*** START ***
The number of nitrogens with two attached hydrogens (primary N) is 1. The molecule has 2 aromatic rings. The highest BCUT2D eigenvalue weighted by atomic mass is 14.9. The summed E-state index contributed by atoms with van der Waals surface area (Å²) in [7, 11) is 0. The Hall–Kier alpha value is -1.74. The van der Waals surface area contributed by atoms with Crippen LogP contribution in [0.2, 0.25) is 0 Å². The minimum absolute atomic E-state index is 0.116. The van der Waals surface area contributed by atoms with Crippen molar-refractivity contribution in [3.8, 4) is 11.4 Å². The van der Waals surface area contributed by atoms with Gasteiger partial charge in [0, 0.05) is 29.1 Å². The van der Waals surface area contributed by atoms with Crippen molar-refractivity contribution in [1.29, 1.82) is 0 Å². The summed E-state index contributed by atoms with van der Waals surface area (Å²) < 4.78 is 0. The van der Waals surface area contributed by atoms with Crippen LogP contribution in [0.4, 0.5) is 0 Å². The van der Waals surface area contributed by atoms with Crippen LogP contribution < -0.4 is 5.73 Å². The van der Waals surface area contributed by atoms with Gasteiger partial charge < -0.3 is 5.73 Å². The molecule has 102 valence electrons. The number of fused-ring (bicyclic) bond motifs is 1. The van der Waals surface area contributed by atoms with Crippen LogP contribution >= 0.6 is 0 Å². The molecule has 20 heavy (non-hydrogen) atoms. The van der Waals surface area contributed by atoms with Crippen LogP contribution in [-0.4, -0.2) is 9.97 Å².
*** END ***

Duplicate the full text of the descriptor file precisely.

The number of nitrogens with two attached hydrogens (primary N) is 1. The molecule has 2 aromatic rings. The highest BCUT2D eigenvalue weighted by atomic mass is 14.9. The summed E-state index contributed by atoms with van der Waals surface area (Å²) in [7, 11) is 0. The Hall–Kier alpha value is -1.74. The van der Waals surface area contributed by atoms with Crippen LogP contribution in [0.2, 0.25) is 0 Å². The minimum absolute atomic E-state index is 0.116. The van der Waals surface area contributed by atoms with Crippen molar-refractivity contribution in [3.8, 4) is 11.4 Å². The van der Waals surface area contributed by atoms with Gasteiger partial charge in [0, 0.05) is 29.1 Å². The van der Waals surface area contributed by atoms with Crippen molar-refractivity contribution in [1.29, 1.82) is 0 Å². The summed E-state index contributed by atoms with van der Waals surface area (Å²) < 4.78 is 0. The van der Waals surface area contributed by atoms with Crippen LogP contribution in [0.4, 0.5) is 0 Å². The van der Waals surface area contributed by atoms with Crippen LogP contribution < -0.4 is 5.73 Å². The van der Waals surface area contributed by atoms with Gasteiger partial charge < -0.3 is 5.73 Å². The molecule has 102 valence electrons. The number of fused-ring (bicyclic) bond motifs is 1. The van der Waals surface area contributed by atoms with Crippen LogP contribution >= 0.6 is 0 Å². The molecule has 20 heavy (non-hydrogen) atoms. The van der Waals surface area contributed by atoms with Crippen LogP contribution in [-0.4, -0.2) is 9.97 Å².